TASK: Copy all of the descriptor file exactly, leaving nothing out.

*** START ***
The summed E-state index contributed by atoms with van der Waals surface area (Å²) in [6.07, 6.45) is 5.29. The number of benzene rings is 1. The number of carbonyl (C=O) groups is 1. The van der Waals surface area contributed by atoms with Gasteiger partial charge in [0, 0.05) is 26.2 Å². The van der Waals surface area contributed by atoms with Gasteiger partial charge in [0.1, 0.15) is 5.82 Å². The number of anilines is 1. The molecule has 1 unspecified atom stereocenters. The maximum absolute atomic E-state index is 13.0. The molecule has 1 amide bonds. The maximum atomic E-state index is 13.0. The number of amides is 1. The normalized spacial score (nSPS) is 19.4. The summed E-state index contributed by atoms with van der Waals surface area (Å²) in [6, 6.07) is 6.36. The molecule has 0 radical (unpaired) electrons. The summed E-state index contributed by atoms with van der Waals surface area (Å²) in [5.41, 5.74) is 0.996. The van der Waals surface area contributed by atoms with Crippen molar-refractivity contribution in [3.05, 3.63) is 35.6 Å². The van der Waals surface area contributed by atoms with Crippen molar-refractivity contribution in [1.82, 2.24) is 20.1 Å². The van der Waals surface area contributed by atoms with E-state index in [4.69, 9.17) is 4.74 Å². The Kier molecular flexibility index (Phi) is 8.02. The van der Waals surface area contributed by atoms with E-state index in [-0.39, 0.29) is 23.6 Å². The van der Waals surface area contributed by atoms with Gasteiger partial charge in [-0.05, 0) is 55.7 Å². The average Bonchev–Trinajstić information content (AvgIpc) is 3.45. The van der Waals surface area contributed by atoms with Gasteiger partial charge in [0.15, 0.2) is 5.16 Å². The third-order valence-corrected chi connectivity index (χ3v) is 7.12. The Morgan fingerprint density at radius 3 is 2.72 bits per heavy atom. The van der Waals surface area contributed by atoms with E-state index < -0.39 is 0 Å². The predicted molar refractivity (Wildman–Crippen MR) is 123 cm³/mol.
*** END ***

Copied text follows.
The summed E-state index contributed by atoms with van der Waals surface area (Å²) in [6.07, 6.45) is 5.29. The number of benzene rings is 1. The number of carbonyl (C=O) groups is 1. The van der Waals surface area contributed by atoms with Gasteiger partial charge in [0, 0.05) is 26.2 Å². The van der Waals surface area contributed by atoms with Gasteiger partial charge in [0.1, 0.15) is 5.82 Å². The number of anilines is 1. The molecule has 1 unspecified atom stereocenters. The maximum absolute atomic E-state index is 13.0. The molecule has 1 amide bonds. The maximum atomic E-state index is 13.0. The number of amides is 1. The normalized spacial score (nSPS) is 19.4. The summed E-state index contributed by atoms with van der Waals surface area (Å²) in [6, 6.07) is 6.36. The molecule has 0 radical (unpaired) electrons. The summed E-state index contributed by atoms with van der Waals surface area (Å²) in [5.41, 5.74) is 0.996. The van der Waals surface area contributed by atoms with Crippen molar-refractivity contribution in [3.05, 3.63) is 35.6 Å². The van der Waals surface area contributed by atoms with Crippen molar-refractivity contribution in [1.82, 2.24) is 20.1 Å². The van der Waals surface area contributed by atoms with E-state index in [4.69, 9.17) is 4.74 Å². The Kier molecular flexibility index (Phi) is 8.02. The van der Waals surface area contributed by atoms with E-state index in [-0.39, 0.29) is 23.6 Å². The van der Waals surface area contributed by atoms with Gasteiger partial charge in [-0.05, 0) is 55.7 Å². The average Bonchev–Trinajstić information content (AvgIpc) is 3.45. The van der Waals surface area contributed by atoms with Gasteiger partial charge in [0.15, 0.2) is 5.16 Å². The third-order valence-corrected chi connectivity index (χ3v) is 7.12. The Morgan fingerprint density at radius 3 is 2.72 bits per heavy atom. The van der Waals surface area contributed by atoms with E-state index < -0.39 is 0 Å². The predicted molar refractivity (Wildman–Crippen MR) is 123 cm³/mol.